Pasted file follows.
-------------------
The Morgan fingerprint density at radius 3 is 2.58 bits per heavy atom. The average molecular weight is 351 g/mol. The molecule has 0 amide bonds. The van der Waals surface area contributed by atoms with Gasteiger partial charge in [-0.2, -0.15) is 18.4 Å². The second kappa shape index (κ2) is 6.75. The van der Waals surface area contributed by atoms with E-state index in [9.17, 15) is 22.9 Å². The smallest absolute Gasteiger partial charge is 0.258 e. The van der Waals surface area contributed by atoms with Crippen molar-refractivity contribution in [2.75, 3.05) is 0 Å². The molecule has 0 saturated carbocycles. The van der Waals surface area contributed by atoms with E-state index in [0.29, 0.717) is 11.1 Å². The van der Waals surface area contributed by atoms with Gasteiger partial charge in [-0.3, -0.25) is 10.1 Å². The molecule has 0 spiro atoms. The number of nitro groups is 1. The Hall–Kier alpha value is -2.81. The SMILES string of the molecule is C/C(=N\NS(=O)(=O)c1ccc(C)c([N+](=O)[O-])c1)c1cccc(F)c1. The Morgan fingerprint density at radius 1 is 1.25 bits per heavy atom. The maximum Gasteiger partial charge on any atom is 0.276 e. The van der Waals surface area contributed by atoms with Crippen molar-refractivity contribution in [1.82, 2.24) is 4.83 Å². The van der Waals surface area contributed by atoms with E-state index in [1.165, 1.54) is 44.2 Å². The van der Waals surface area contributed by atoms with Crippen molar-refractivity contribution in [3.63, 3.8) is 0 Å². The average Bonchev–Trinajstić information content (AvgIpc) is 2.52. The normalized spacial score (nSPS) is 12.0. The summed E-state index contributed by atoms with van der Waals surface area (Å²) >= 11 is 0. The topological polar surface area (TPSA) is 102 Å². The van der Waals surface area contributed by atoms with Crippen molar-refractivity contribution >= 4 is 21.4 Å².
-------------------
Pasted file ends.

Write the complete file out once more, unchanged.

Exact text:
The Morgan fingerprint density at radius 3 is 2.58 bits per heavy atom. The average molecular weight is 351 g/mol. The molecule has 0 amide bonds. The van der Waals surface area contributed by atoms with Gasteiger partial charge in [-0.2, -0.15) is 18.4 Å². The second kappa shape index (κ2) is 6.75. The van der Waals surface area contributed by atoms with E-state index in [9.17, 15) is 22.9 Å². The smallest absolute Gasteiger partial charge is 0.258 e. The van der Waals surface area contributed by atoms with Crippen molar-refractivity contribution in [2.75, 3.05) is 0 Å². The molecule has 0 saturated carbocycles. The van der Waals surface area contributed by atoms with E-state index in [0.29, 0.717) is 11.1 Å². The van der Waals surface area contributed by atoms with Gasteiger partial charge in [-0.3, -0.25) is 10.1 Å². The molecule has 0 spiro atoms. The number of nitro groups is 1. The Hall–Kier alpha value is -2.81. The SMILES string of the molecule is C/C(=N\NS(=O)(=O)c1ccc(C)c([N+](=O)[O-])c1)c1cccc(F)c1. The Morgan fingerprint density at radius 1 is 1.25 bits per heavy atom. The maximum Gasteiger partial charge on any atom is 0.276 e. The van der Waals surface area contributed by atoms with Crippen molar-refractivity contribution in [1.82, 2.24) is 4.83 Å². The van der Waals surface area contributed by atoms with E-state index in [1.165, 1.54) is 44.2 Å². The van der Waals surface area contributed by atoms with Crippen molar-refractivity contribution in [3.63, 3.8) is 0 Å². The average Bonchev–Trinajstić information content (AvgIpc) is 2.52. The normalized spacial score (nSPS) is 12.0. The summed E-state index contributed by atoms with van der Waals surface area (Å²) >= 11 is 0. The topological polar surface area (TPSA) is 102 Å². The van der Waals surface area contributed by atoms with Crippen molar-refractivity contribution >= 4 is 21.4 Å².